The record of Tertiary landscape evolution preserved in Arizona's transition zone presents an independent opportunity to constrain the timing of Colorado Plateau uplift and incision. We study this record of landscape evolution by mapping Tertiary sediments, volcanic deposits, and the erosional unconformity at their base, 40Ar/39Ar dating of basaltic lava flows in key locations, and constructing geological cross sections along canyons to restore the paleorelief on the Tertiary erosional unconformity to test whether canyon incision requires young (< 10 Ma) Colorado Plateau uplift. Our cross sections and new 40Ar/39Ar ages document that in the Verde Valley, relief across the ancestral Mogollon Rim that marks the southern edge of the Colorado Plateau was up to 1000 m and averaged ~700 m in the Early-Middle Miocene, which is close to average modern relief of ~800-1000 m. Although Middle-Late Miocene volcanics and sediments in places onlap the ancestral Mogollon Rim, suggesting an erosional origin, northeastward erosional retreat of an earlier tectonic escarpment is both plausible and consistent with displacement histories of the Grand Wash fault to the NW and the Diamond Rim fault to the SE. Interestingly, the coincidence of a rugged, sharply defined Mogollon Rim and a wide bench cut into the Hermit shale below the escarpment today suggests that exposure of the Hermit shale may play an important role in cliffretreat and the morphological expression of the Mogollon Rim in the Verde Valley region. Some modern canyons cut into the retreating escarpment reflect re-excavation, deepening, and headward propagation of Miocene paleochannels largely buried by Middle-Late Miocene basalts. Despite evidence for similar total paleorelief, most canyons show significant (~35%) deepening since 5 Ma with young incision decreasing to the SE. Incision rates during the period of active Miocene volcanism were below 20 m/m.y. but accelerated to 50-80 m/m.y. during the past 5-8 m.y. and were probably 100-160 m/m.y. during the Quaternary. The accelerated incision reflects base-level fall associated with breaching of the Verde Lake basin by ca. 2.5 Ma and integration of the Verde River and thus does not require post-Middle Miocene uplift of the southwestern edge of the Colorado Plateau.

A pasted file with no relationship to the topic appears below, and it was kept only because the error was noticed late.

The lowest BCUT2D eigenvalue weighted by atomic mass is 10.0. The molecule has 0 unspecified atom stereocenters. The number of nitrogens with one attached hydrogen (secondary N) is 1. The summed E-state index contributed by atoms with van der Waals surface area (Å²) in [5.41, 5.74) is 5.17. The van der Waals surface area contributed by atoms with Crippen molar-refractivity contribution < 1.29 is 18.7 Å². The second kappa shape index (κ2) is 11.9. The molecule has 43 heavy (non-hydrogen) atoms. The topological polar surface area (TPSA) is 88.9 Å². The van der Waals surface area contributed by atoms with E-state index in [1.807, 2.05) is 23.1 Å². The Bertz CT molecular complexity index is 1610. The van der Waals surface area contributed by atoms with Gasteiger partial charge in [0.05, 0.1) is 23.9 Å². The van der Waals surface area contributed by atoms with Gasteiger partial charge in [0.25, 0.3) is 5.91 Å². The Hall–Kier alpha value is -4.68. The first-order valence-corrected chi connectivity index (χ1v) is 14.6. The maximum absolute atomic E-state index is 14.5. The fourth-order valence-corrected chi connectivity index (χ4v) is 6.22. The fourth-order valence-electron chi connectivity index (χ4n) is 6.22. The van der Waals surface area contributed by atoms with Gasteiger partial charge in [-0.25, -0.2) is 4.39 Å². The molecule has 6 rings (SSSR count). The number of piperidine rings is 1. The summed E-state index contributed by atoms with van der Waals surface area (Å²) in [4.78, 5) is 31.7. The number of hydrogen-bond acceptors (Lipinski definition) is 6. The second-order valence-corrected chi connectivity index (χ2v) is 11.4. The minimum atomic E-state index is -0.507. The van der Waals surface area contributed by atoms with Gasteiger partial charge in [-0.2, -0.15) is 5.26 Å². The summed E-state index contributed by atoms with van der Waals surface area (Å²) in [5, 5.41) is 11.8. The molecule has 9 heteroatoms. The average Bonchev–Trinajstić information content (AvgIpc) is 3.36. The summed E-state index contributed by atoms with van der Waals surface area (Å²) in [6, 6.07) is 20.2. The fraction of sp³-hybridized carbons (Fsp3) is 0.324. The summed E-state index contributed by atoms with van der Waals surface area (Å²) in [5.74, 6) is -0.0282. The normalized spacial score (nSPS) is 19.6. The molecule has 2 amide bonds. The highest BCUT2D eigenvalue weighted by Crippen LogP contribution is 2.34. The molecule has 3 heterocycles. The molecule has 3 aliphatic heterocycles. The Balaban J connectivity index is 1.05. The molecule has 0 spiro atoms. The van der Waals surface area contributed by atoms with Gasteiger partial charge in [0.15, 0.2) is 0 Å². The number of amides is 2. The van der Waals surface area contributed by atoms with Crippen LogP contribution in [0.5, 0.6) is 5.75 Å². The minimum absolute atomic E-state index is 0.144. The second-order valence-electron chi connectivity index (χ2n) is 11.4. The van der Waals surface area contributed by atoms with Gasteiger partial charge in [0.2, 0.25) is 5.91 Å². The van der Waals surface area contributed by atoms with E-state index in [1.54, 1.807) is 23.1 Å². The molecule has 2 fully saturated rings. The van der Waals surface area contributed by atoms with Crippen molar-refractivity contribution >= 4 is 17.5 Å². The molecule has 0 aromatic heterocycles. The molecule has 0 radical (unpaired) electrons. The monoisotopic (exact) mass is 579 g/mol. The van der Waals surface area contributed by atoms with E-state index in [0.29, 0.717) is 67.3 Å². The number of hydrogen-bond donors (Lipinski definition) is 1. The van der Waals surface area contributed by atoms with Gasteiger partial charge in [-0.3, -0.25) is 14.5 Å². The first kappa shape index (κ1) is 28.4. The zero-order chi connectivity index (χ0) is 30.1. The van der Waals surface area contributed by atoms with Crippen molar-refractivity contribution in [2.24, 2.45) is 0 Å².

ASJC Scopus subject areas